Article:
Nicholas Andin, U.S. Navy

Editor’s note: This is part two.

The reason for the rigorous training in landings that Nicholas Andin of the U.S. Navy was involved in was later learned. It was required by all units that were involved with the upcoming invasion on French soils.

Simulated landings were done so much, that most now could have done them in their sleep. With no actual date given, one lived with the thought that he may possibly be living the last day of his life. Very few knew of an invasion.

Very few knew of the date, and only one knew of the amount of troops that were involved. There was no training that was taken lightly. For some, it was continual training. Once you learned your job, you had to learn the job of that sailor that was in your group. As one looked over the side of his ship, he could start counting the number of vessels just anchored and waiting for that red flare that would start the largest fleet of ships assembled in one small area of water. Some ships were loaded with lumber, some had tanks, others had cranes or artillery pieces. As time passed, everyone knew that it wouldn’t be long for all this training to pay off.

Finally, around 1500 hours (3 p.m.), a flare was fired and the U.S. group of LCTs (landing craft tanks) left the safe, mine protected harbor at Plymouth, England, headed for an area that only the captain was aware of. The date listed in the U.S. ships’ log read June 5, 1944. Later, the group realized that they were sailing slowly so it could meet up with the main invasion body.

Many on board, according to Andin, had taken bets on the actual invasion date. It was clear that whoever had June 6 would have a great chance of being the winner. About an hour later, the ship started gaining speed, and as one looked into the English Channel, one would now have the experience of being involved in the largest invasion ever recorded in history. An executive officer yelled out to those standing on the side of the ship to get back in their racks and get some sleep. They would need to be fresh and ready for the events that would be coming up soon. Little did anyone on the U.S. ships realize that this new day that was only three hours old would go down for many as the longest day of their lives.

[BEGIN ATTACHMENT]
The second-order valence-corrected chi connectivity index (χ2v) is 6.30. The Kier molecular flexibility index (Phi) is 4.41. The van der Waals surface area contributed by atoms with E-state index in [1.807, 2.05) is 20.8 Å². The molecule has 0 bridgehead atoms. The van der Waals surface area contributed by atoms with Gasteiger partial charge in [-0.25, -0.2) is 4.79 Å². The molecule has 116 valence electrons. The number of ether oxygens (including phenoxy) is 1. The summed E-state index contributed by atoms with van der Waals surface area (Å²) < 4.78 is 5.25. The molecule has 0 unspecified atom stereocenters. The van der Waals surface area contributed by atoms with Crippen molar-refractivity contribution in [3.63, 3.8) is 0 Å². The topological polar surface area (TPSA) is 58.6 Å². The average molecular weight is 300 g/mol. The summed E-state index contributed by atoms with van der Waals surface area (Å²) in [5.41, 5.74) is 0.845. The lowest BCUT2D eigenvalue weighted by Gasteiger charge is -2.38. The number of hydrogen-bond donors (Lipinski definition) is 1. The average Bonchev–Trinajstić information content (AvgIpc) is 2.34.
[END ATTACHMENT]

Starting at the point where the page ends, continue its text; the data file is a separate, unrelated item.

We all know now that the ship was heading for Normandy. A landing would take place on a group of beaches in France.

Being on deck on the ship’s conning tower, as the group approached Normandy, while still sailing at a fast rate of speed, the captain yelled out the orders, “Drop anchors while full speed ahead!”

The ship came to an immediate stop and the entire ship shrugged and felt as if it was going to be ripped to pieces. “It was an ear-splitting, defending, horrendous sound that I will never forget,” Andin said. “As we stood still in the water, it seemed as if someone was firing a car over us.”

It was actually the USS Texas, the large battleship firing a volley of three of its 16-inch guns. If one today stood near a 2,000-pound projectile from a battleship, the round would stand as high as a 6-foot man. This year is the 100th anniversary of the USS Texas.

Now all our training was to be put to the test of landing troops and equipment on the beaches. The LCTs are designed to float in as little as 3 feet of water. In peaceful landings, a captain could actually take his ship and sail it right on the beach, drop its back ramp, and men could actually walk off and equipment such as tanks or jeeps could drive off. When the landings were completed, the captain who had dropped his anchor in the front of the ship about 300 yards off shore would then bring in his anchor, moving the ship back out to deeper water.

On Normandy, the captain did not have that luxury. He had to bring in his ship as close to the beach and wait under heavy machine gun and mortar fire for his ship to unload. “In our landings, I witnessed two soldiers that only a few days earlier I had breakfast with being cut down by machine guns,” Andin said. “Some soldiers, while walking onto the beach, were taken under water by the heavy loads they were taking in. They may have walked into a deep water area. Our ship took heavy machine gun fire. Three sailors were injured.”